McCain courts His­panic vot­ers, shuns party line on im­mi­gra­tion

The Washington Times Weekly - - National - By Stephen Di­nan

Sen. John McCain said May 5 that Repub­li­cans have shed sup­port among His­panic vot­ers be­cause of the party’s get-tough approach to il­le­gal im­mi­gra­tion, but he pre­dicted that his en­force­ment-then-le­gal­iza­tion approach will re­build those bridges.

Us­ing a Mex­i­can hol­i­day, Cinco de Mayo, as a launch­ing point, Mr. McCain’s pres­i­den­tial cam­paign an­nounced a Span­ish-lan­guage Web site (­panol), and said the sen­a­tor from Ari­zona will speak to this year’s Na­tional Coun­cil of La Raza con­ven­tion in San Diego in July to try to court His­panic vot­ers.

“I be­lieve the ma­jor­ity of the His­pan­ics share our view that the border must be se­cured, and the border must be se­cured first. But they also want us to have an at­ti­tude, which I think most Amer­i­cans do, that th­ese are God’s chil­dren, and they must be taken care of, and the is­sue must be ad­dressed in a hu­mane and com­pas­sion­ate fash­ion,” Mr. McCain told re­porters at an Ari­zona news con­fer­ence.

His­panic sup­port for Pres­i­dent Bush in the 2004 elec­tion topped 40 per­cent by most es­ti­mates, but has fallen in the wake of the con­gres­sional im­mi­gra­tion de­bate.

Now, nearly a year af­ter the Se­nate re­jected the im­mi­gra­tion le­gal­iza­tion bill sup­ported by Mr. McCain, Mr. Bush and Demo­cratic lead­ers, the is­sue is ris­ing again, but a vi­able so­lu­tion seems no closer.

House Democrats want a com­pro­mise that would al­low more for­eign work­ers for farms, high­tech firms and sea­sonal busi- nesses, but the Con­gres­sional His­panic Cau­cus has said it will op­pose such a bill un­less it also al­lows for some form of le­gal sta­tus for cur­rent il­le­gal im­mi­grants.

Mean­while, a vo­cal group of con­ser­va­tive Democrats and Repub­li­cans is de­mand­ing an en­force­men­tonly approach.

On May 6, the House held a hear­ing on an en­force­ment bill that would re­quire em­ploy­ers to check a gov­ern­ment data­base known as the E-Ver­ify sys­tem be­fore they hire. That bill is spon­sored by Rep. Heath Shuler, a North Carolina Demo­crat who has bro­ken with his party’s gen­eral stance on im­mi­gra­tion, and is backed by House Repub­li­cans who are run­ning a pe­ti­tion drive to try to force a floor vote on the mea­sure.

On May 5, U.S. Cit­i­zen­ship and Im­mi­gra­tion Ser­vices an­nounced it was adding new data­bases to the E- Ver­ify sys­tem to re­duce false hits for nat­u­ral­ized cit­i­zens whose work-au­tho­riza­tion records aren’t up-to-date. That should cut more than half of false hits, agency of­fi­cials said.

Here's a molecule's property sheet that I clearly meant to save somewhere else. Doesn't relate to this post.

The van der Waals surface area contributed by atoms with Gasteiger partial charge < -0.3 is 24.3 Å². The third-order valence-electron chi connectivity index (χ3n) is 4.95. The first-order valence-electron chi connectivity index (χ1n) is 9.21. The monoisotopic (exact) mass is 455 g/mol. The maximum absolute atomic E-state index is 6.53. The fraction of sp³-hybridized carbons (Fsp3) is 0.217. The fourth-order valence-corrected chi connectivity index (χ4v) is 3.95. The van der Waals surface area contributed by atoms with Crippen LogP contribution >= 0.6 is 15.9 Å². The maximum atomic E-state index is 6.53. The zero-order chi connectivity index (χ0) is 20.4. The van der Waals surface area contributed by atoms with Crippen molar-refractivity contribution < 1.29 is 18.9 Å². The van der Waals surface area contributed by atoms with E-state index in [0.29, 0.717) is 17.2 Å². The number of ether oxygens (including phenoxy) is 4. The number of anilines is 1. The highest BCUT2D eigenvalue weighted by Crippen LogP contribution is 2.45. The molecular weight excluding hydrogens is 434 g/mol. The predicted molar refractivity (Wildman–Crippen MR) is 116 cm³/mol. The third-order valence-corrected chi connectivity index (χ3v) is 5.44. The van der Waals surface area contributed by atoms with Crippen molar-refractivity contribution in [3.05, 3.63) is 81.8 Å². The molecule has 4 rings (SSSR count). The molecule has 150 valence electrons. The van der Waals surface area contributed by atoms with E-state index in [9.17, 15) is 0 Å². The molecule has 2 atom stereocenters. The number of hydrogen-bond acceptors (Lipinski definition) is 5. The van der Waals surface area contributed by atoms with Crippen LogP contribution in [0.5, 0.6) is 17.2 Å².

Mr. McCain, the pre­sump­tive Repub­li­can pres­i­den­tial nom­i­nee, has tried to strad­dle the line on im­mi­gra­tion af­ter his sup­port for le­gal­iz­ing il­le­gal im­mi­grants nearly cost him the nom­i­na­tion.

In 2006 and 2007, he was a chief backer, along with Sen. Ed­ward M. Kennedy, Mas­sachusetts Demo­crat, of a bill to le­gal­ize most il­le­gal im­mi­grants and to dra­mat­i­cally boost im­mi­gra­tion. Last year, that bill failed when a ma­jor­ity of sen­a­tors joined a fil­i­buster to block it.

Some op­po­nents said the bill amounted to a le­nient “amnesty,” while oth­ers called it too harsh.

Mr. McCain said the bill failed be­cause vot­ers didn’t trust the gov- ern­ment to han­dle the se­cu­rity side. Since then, he has said his first pri­or­ity would be to se­cure the borders and re­quire border state gov­er­nors to cer­tify that be­fore turn­ing his at­ten­tion to a le­gal­iza­tion pro­gram for the coun­try’s il­le­gal im­mi­grants.

The Demo­cratic Na­tional Com­mit­tee said he will have to choose be­tween en­force­ment or le­gal­iza­tion. The Demo­cratic pres­i­den­tial can­di­dates, Sen. Hil­lary Rod­ham Clin­ton of New York and Sen. Barack Obama of Illi­nois, have said they would al­low for le­gal­iza­tion.

“It’s hard to know what some­one’s real vi­sion for our coun­try is when they con­sis­tently take ev­ery side of the is­sues,” said DNC spokesman Luis Mi­randa. “John McCain can­not have it both ways. He can­not pan­der to the right wing of his party by promis­ing an en­force­ment-only approach to im­mi­gra­tion while telling His­pan­ics that he sup­ports com­pre­hen­sive re­form.”

Im­mi­gra­tion ad­vo­cates said an en­force­ment-first approach is still too harsh.

“Anti-im­mi­grant-light is no more ac­cept­able than anti-im­mi­grant,” said Eliseo Me­d­ina, in­ter­na­tional ex­ec­u­tive vice pres­i­dent of the Ser­vice Em­ploy­ees In­ter­na­tional Union, who added that the proper so­lu­tion was to of­fer le­gal sta­tus across the board. “Let’s le­gal­ize ev­ery­body, and then let’s fig­ure out what we need to do to en­sure we have a le­gal pro­gram go­ing for­ward.”

Mr. McCain has ac­knowl­edged his close call with vot­ers on this is­sue in the pri­maries. Asked whether he feared voter back­lash again in the gen­eral elec­tion, the sen­a­tor said that’s out of his hands.

“I don’t know, but I can’t worry about that,” he said.

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